Many people have drawn parallels between the plight of Palestinians and Native Americans. But now, Tony Gonzales of the American Indian Movement (AIM), stated while speaking in San Francisco that “with a common legacy of bantustans (homelands) – Indian reservations and encircled Palestinian territories – Native Americans understand well the situation of Palestinians.”
Of course, there are certainly diverse views held by members of Native American communities on nearly every political issue imaginable. But a growing number of indigenous Americans have begun to see a parallel between the situation in Palestine and what the First Peoples of North America have historically faced.
Back in December of 2013, the Native American and Indigenous Studies Association made news after taking a stand as one of three academic groups in North America that endorsed the Palestinian campaign for boycott of Israel on an academic and cultural level.
The Jerusalem Post ran a telling article back in January, entitled: “Native Americans turning on Israel?” The report focused on an anecdote of Muscogee Creek scholar Joy Harjo, who was said to have ignited a “firestorm of controversy when she announced on Facebook that she was leaving for a trip to Israel where she was scheduled to perform.”
The article explained that there was tremendous opposition within her Native community as well as others, to her support for the Israeli State and its oppression of the Palestinian people.
Gyasi Ross explains in her “Why I, as a Native American, support the Palestinian people,” that:
As a Native person of this country, I’ve come to the conclusion that I must support the Palestinian people and the pursuit of an autonomous Palestinian state.
Although many view both Native Americans and Palestinians as “indigenous and displaced people,” this is not the reason that I feel a sense of kinship with Palestinians.
Instead, this fraternal feeling for my brothers and sisters in Gaza and on the West Bank is due to a much more basic and primal feeling of fear: the realization that what befalls one oppressed group inevitably befalls others.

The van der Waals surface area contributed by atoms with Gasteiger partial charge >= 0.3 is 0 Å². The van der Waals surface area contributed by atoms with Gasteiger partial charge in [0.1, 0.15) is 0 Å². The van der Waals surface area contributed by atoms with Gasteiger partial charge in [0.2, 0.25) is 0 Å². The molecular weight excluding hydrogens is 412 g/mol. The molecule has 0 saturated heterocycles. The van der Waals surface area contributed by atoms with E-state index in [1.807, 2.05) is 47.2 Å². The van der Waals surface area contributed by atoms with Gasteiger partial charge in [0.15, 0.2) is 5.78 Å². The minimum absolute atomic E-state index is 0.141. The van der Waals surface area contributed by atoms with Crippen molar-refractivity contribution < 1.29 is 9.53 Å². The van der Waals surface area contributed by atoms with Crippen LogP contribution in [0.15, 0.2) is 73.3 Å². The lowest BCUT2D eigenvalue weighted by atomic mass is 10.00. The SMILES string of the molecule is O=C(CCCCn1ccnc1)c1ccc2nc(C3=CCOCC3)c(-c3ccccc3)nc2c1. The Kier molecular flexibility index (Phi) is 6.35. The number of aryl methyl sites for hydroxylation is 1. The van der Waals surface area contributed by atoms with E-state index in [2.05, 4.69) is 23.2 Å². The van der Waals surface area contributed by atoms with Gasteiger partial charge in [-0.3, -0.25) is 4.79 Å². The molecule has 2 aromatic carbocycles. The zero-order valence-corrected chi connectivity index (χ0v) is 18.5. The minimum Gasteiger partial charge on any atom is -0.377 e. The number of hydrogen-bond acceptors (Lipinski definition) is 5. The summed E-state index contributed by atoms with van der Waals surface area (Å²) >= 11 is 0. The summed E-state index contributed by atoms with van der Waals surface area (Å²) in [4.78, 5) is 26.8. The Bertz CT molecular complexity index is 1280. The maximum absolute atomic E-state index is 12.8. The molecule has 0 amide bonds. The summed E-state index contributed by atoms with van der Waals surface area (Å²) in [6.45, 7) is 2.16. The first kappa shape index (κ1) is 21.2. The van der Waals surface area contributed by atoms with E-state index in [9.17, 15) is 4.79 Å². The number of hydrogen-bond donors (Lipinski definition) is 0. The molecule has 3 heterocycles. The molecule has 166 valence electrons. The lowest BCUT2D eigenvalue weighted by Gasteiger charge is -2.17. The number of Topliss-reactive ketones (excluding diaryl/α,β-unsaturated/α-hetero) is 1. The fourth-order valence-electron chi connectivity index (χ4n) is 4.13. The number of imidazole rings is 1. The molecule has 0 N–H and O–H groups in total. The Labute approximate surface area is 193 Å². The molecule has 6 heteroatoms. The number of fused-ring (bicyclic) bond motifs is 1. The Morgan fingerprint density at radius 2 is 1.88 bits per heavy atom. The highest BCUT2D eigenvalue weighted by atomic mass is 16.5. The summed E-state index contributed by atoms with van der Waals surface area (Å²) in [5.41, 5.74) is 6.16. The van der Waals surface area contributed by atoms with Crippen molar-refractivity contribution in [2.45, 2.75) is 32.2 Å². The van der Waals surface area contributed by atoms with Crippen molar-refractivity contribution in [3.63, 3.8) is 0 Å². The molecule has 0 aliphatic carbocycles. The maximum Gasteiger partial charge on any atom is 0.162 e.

Indigenous people, as well as other oppressed groups worldwide, regardless of race or religion, have a vested interest in learning from the genocidal atrocities that the U.S. government initiated on Native Americans. Every person who strives for humanity also has a strong interest in preventing those same atrocities from occurring in another place at another time to another group of people — in this particular situation, to the Palestinians.
Palestinians, like Natives, are captives in their own lands. They, too, have no place to go, no geographical recourse. Lebanon, Syria and Egypt have all shown their callousness to Palestinian people and have used them like human chess pieces against Israel.
Short on options, Palestinians, like Natives, have no choice but to continue to be a thorn in the side of the oftentimes apathetic and oppressive governments that have come to power by whatever means available.
It is clear that Native American peace activists have become a visible presence at rallies against the War in Gaza. The motivation for this growing support seems to be summed up by Ross’s words. If you agree, help spread the word!
(Article by Jackson Marciana and Mike Ahnigilahi; image via Sharat G. Lin)